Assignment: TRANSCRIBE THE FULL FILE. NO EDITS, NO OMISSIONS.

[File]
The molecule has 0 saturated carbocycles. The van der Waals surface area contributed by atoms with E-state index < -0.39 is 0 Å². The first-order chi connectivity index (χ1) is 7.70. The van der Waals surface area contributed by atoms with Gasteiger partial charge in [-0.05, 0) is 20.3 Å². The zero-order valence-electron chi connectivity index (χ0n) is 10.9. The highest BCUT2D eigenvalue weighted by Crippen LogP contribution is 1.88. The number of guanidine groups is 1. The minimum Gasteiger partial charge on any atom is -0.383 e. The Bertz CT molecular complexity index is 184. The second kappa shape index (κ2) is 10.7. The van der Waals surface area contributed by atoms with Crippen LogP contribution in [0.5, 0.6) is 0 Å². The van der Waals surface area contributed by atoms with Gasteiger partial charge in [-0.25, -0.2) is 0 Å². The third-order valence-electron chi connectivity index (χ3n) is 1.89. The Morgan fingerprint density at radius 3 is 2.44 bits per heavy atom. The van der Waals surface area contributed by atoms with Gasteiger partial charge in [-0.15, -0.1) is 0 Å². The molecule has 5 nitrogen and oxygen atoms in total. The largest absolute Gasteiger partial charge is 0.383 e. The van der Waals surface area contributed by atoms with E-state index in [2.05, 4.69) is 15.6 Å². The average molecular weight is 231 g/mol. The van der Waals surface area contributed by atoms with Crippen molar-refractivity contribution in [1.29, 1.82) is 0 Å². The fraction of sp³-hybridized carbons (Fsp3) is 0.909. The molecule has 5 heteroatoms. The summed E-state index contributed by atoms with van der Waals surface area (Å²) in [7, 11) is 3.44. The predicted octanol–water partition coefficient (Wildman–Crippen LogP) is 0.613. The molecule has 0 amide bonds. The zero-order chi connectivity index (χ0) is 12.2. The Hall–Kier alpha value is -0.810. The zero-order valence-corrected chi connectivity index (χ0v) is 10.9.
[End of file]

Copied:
The molecule has 0 saturated carbocycles. The van der Waals surface area contributed by atoms with E-state index < -0.39 is 0 Å². The first-order chi connectivity index (χ1) is 7.70. The van der Waals surface area contributed by atoms with Gasteiger partial charge in [-0.05, 0) is 20.3 Å². The zero-order valence-electron chi connectivity index (χ0n) is 10.9. The highest BCUT2D eigenvalue weighted by Crippen LogP contribution is 1.88. The number of guanidine groups is 1. The minimum Gasteiger partial charge on any atom is -0.383 e. The Bertz CT molecular complexity index is 184. The second kappa shape index (κ2) is 10.7. The van der Waals surface area contributed by atoms with Crippen LogP contribution in [0.5, 0.6) is 0 Å². The van der Waals surface area contributed by atoms with Gasteiger partial charge in [-0.25, -0.2) is 0 Å². The third-order valence-electron chi connectivity index (χ3n) is 1.89. The Morgan fingerprint density at radius 3 is 2.44 bits per heavy atom. The van der Waals surface area contributed by atoms with Gasteiger partial charge in [-0.15, -0.1) is 0 Å². The molecule has 5 nitrogen and oxygen atoms in total. The largest absolute Gasteiger partial charge is 0.383 e. The van der Waals surface area contributed by atoms with E-state index in [2.05, 4.69) is 15.6 Å². The average molecular weight is 231 g/mol. The van der Waals surface area contributed by atoms with Crippen molar-refractivity contribution in [1.29, 1.82) is 0 Å². The fraction of sp³-hybridized carbons (Fsp3) is 0.909. The molecule has 5 heteroatoms. The summed E-state index contributed by atoms with van der Waals surface area (Å²) in [7, 11) is 3.44. The predicted octanol–water partition coefficient (Wildman–Crippen LogP) is 0.613. The molecule has 0 amide bonds. The zero-order chi connectivity index (χ0) is 12.2. The Hall–Kier alpha value is -0.810. The zero-order valence-corrected chi connectivity index (χ0v) is 10.9.